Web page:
Candle Safety Day - December 14, 2015
The second Monday in December has been established as Candle Safety Day by MGL C.6: S.12XX to promote the safe use of candles in the commonwealth and recommending that this day be observed in an appropriate manner by the people.

Candle Safety Tips

  1. Burn candles within a one-foot circle, free of anything that can burn.
  2. Before you go out, blow it out; never leave candles burning unattended.
  3. Always extinguish candles after use.
  4. Use a non-combustible saucer or candleholder.
  5. Keep candles out of reach of children and pets.

126 Candle Fires Caused 2 Civilian Deaths, 27 Civilian Injuries, $2.6 Million Damages
In 2014, candles caused 126 fires, two civilian deaths, 27 civilian injuries, five firefighter injuries and an estimated dollar loss of $2.6 million in damages. There was a 7% decrease from the 135 fires of all types started by candles in Massachusetts in 2013.

Most Candle Fires Happen During the Winter Holidays
In the past five years more candle fires happen between Thanksgiving and New Year’s Eve than any other time. Extra care should be taken with candles around the holidays. Increased candle use during the winter holidays leads to more candle fires at this time of year. Between 2010 and 2014, Dec. 10, Christmas Day (Dec. 25), New Year’s Eve (Dec. 31), and Thanksgiving were the days when most candle fires occurred.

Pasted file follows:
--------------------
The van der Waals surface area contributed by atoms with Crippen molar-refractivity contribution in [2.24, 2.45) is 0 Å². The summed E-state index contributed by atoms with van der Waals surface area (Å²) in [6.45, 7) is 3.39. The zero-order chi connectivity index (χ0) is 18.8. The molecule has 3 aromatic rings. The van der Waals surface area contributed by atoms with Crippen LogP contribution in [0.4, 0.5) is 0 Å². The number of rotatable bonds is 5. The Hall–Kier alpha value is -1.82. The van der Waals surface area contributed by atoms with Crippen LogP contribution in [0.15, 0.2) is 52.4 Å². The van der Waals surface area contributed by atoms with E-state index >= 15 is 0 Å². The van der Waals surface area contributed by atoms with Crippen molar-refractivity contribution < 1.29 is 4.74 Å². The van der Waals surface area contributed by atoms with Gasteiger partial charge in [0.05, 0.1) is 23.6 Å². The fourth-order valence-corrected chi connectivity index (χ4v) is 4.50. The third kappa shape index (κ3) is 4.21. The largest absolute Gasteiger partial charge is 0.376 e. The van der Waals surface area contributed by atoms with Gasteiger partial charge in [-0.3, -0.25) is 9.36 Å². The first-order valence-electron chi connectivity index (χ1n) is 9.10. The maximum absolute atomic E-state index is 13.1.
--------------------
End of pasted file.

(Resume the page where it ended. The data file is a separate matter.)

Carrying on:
Unattended Candle Caused Fall River Fire Death
Whether it’s winter, or any other day of the year, candle fires can be deadly. On March 24, 2014, at 1:49 a.m., the Fall River Fire Department was dispatched to a fatal candle fire in a single-family home. A candle had ignited a chair in the living room. The victim, a 41-year old woman, was transported to a Rhode Island hospital where she succumbed to her injuries in the following week. No one else was injured at this fire. It was undetermined if alarms were present. The home did not have any sprinklers. Damages from this fire were estimated to be $65,000.

Nearly 40% of Candle Fires in Homes Occurred in the Bedroom
Of the 91 candle fires in homes, nearly 40% occurred in the bedroom. It is all too easy to fall asleep and leave a candle burning unattended in the bedroom. Remember to blow out candles before leaving a room or going to bed.

Switch to Flameless Candles
To be safe, consider using flameless candles in your home. Have flashlights and battery-powered lighting ready to use during a power outage instead of traditional candles.